Reading: Winter Holiday (Arthur Ransome) (finished)
Weather: Changeable! Wind dropped overnight and became S2. Sun came out occasionally, but getting colder. We are in the roaring forties …..
Thought for the day: Is the fact that the Falklands current flows north – away from the Falklands – trying to tell us something?
Evening meal: Roast chicken with baked veg (pumpkin, courgette and sweet potato) and spinach dahl
Distance covered: At 1200 we had covered 1,464 miles (Log 5,649)
Wildlife headcount: The wanderer returned and lots cape pigeons flitting around. Pilot whales – plural, in fact very plural – a pod of around 50 whales with dolphins as well.
The wind dropped over night and the sails had come down since we had been expecting a change with the passage of another front. However, these are not cold fronts as we might expect them with gradual weather changes – wind shifts and increases, a bit of rain and so on. These are grown-up weather fronts on steroids. The passage of the front often has really torrential rain and sudden wind shifts. Today’s was a wind shift of nearly 180o in around an hour. Luckily (in some ways) this was accompanied by a drop in the wind strength as well, so it made life a little easier. However, when the wind drops this suddenly, you get a situation where it is as if the sea hasn’t read the memo, so it just carries on tossing you around, but without the wind to stabilise things. So, in our case the engine went on during the night to get us through and the sails (apart from staysail and reefed mizzen) were dropped to deal with it.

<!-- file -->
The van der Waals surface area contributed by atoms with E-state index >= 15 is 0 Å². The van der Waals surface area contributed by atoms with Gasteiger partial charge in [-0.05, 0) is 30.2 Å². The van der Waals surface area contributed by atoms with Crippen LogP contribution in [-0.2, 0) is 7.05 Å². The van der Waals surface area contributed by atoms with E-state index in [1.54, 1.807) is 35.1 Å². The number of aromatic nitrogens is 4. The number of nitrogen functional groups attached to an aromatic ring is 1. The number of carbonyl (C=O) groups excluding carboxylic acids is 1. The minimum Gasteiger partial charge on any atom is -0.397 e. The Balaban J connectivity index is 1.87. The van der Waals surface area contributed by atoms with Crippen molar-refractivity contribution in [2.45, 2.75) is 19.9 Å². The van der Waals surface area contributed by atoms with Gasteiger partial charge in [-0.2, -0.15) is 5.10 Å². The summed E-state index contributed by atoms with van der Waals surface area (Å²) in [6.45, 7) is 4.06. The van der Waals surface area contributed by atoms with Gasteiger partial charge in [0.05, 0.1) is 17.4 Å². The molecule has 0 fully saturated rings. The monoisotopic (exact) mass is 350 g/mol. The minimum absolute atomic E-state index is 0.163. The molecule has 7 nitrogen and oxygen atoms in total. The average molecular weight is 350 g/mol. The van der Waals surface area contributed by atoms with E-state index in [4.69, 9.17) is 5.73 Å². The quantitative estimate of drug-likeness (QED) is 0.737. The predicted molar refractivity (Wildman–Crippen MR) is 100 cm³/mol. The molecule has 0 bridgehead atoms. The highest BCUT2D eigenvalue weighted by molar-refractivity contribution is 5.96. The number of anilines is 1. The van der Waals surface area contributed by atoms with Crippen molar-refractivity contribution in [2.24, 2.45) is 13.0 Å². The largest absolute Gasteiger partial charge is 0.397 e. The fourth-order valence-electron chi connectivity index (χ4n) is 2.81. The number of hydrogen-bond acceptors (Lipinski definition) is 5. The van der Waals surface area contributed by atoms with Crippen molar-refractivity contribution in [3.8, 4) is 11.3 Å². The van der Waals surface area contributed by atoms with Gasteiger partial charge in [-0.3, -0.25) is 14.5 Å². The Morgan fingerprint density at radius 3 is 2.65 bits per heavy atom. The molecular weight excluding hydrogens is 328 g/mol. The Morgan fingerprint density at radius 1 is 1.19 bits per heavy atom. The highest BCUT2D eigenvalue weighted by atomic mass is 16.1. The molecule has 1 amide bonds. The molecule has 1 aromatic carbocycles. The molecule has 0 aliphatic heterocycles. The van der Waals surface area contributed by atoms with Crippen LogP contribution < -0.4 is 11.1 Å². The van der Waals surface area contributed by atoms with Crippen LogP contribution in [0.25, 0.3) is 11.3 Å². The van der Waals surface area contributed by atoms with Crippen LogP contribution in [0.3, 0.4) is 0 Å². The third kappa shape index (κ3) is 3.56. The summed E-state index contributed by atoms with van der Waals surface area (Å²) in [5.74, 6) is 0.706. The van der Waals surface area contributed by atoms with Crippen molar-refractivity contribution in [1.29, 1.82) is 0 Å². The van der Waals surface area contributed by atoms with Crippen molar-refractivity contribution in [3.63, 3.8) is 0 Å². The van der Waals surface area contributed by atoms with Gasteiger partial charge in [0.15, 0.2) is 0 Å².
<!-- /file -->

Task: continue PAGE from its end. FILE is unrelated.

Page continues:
Around 09.30am it looked like the wind might have built enough to sail and the seas were much more manageable, so up went the sails again with just us and Jet – quite a workout. Initially we were only making around 3 knots, but this slowly grew to 4 and then 5 knots over the ground as the breeze found its sea legs. All very nice apart from the fact that the ‘ground’ was in the wrong direction! While we are steering around 210oC we are only making around 240o over the ground partly due to the current, but also probably our leeway as we are close-hauled – a relative term on this boat! The Falklands are on around 190o, so the TTA on the chart plotter is now teasing us again, telling us it will take 5-6 days to get there. Time to stop watching the screen once more ….
The wind slowly shifted so we could come up to a course closer to our destination, but eventually the engine had to go on as the wind died more or less completely. Just before the 6pm watch changeover though I got called excitedly. Running behind us was a pod of pilot whales. It was difficult to tell exactly how large the pod was, but we estimated around 50 whales with dolphins jumping around in the vicinity as well. They slowly tracked across past our transom – a stunning sight.